But he likes me. He likes my conversation, he likes how I think—

That would be enough. That would have to be enough.

Think of it as Heloise and Abelard in reverse…without the monastery and convent involved. She looked up from her drink as she thought that, and found herself unexpectedly locking gazes with him.

She couldn’t look away. She didn’t want to either. She had often written the phrase, “She fell into his gaze,” but she had never had a moment when she actually felt that happen before.

She finally caught herself getting a little light-headed, realized she had been holding her breath, and broke the contact, covering it by looking down at the empty cup she still held at chin level.

“Ah—refill?” she asked.

“Sure.” He held out his cup; comfortably warm to the touch, even through her gloves, with those portions of her hands that could still feel warmth. She took both back to the bar, and this time, poured herself a double.

“Red,” she said, as she started to pour that drink for him. “There’s a better way to do this. Assuming you want a little alcohol-buzz as well as the phenols.”

The tilt of his head told her he was listening.

“My scent-diffusers; they’re little warmers that take oils and things up to about the simmer stage. They’ll evaporate all the Scotch—if you don’t mind a cup that’s got a power-pack on the bottom, is kind of heavy, and gets pretty warm.”

He considered that. “I’ll give it a try.”

She dug out a new one—no point in contaminating good Scotch with even a few molecules of anything else—gave it a good rinse, and filled it with a double-shot. He always had the option of turning it off.

“Amber,” he said, as she handed him back his drink. “Is that harp in the corner a souvenir, or just a decoration?”

She had to laugh at that. “Oh, no, the opposite. I play. Knight-Mages have to master the old non-combat skills of a really accomplished medieval knight, which includes either music or chess. And I don’t much care for chess.’

The movie didn’t have much of her attention, and it seemed, did not have his, either. “All I ever heard about was fighting—“

She turned the TV off. “Courtesy—which is not only good manners, but some fairly complicated etiquette that also involves knowing the Elven social hierarchy pretty well. Chivalry—which is what it sounds like. The Elves also require the ability to converse well and intelligently, and to tell a good story. Since we’re Mages, a certain amount of scholarly ability comes with the territory, but we have to know at least three languages—in my case, English, Latin, Elven, Hungarian, and Gaelic. And mastery of at least one Art.” She gestured at the harp. “By ‘mastery’ they just mean ‘competence.’ I’m no Bard…but I enjoy it. And…it was part of my physical therapy. At least when I was playing, I got pleasure along with my pain…” Her voice faltered a moment, then she smiled. “I can play a little for you, and if you’re bored, just say so.”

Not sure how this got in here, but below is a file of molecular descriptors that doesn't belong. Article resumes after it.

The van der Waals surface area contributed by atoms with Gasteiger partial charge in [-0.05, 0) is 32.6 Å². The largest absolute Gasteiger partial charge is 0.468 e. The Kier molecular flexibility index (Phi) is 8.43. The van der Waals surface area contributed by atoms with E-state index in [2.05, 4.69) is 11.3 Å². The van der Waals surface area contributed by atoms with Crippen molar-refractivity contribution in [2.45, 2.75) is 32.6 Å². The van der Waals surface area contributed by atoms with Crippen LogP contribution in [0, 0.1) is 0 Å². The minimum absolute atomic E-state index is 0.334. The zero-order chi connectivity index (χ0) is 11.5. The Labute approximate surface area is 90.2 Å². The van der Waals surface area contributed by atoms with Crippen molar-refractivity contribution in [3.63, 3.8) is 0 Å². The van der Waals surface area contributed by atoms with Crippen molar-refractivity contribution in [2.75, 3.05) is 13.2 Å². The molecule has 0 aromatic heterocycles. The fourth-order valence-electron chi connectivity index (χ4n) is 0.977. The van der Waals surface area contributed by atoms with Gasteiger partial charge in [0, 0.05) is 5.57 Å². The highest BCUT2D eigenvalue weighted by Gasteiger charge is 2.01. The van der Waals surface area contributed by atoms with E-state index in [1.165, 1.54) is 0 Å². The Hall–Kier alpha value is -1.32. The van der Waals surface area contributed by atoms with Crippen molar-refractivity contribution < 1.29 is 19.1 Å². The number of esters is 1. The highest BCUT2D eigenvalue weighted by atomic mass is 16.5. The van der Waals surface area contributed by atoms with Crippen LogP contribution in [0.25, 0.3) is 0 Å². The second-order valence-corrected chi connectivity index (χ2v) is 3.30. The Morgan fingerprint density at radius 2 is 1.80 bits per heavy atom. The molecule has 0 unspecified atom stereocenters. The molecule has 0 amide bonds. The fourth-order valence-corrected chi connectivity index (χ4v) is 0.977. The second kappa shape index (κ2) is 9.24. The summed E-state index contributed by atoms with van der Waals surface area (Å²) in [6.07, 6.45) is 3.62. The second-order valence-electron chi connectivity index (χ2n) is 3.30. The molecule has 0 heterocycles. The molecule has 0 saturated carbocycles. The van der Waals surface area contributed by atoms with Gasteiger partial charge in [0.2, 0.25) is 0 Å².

She didn’t need more invitation than that.

This was one of the larger harps, about half the size of a concert-harp; comfortable to sit with, but not a lap-harp. It was in perfect tune; another small spell, but not hers, gift of the teacher that had given the instrument to her. “Nothing is more irksome than to wait whilst the student or performer fiddles with the strings!”

She changed scents again; this time to cinnamon and allspice softened with another hint of vanilla. If she couldn’t feed him—

Then she took the harp in her arms like a lover, leaned her cheek against the silken wood, and began to play. Her first two pieces were O’Carolon of course, and wordless, but when he didn’t indicate boredom, she moved to a song. She didn’t have Bella’s magical voice, but she knew, because she had been told, that her singing was good. Breathy, perhaps a bit like Enya.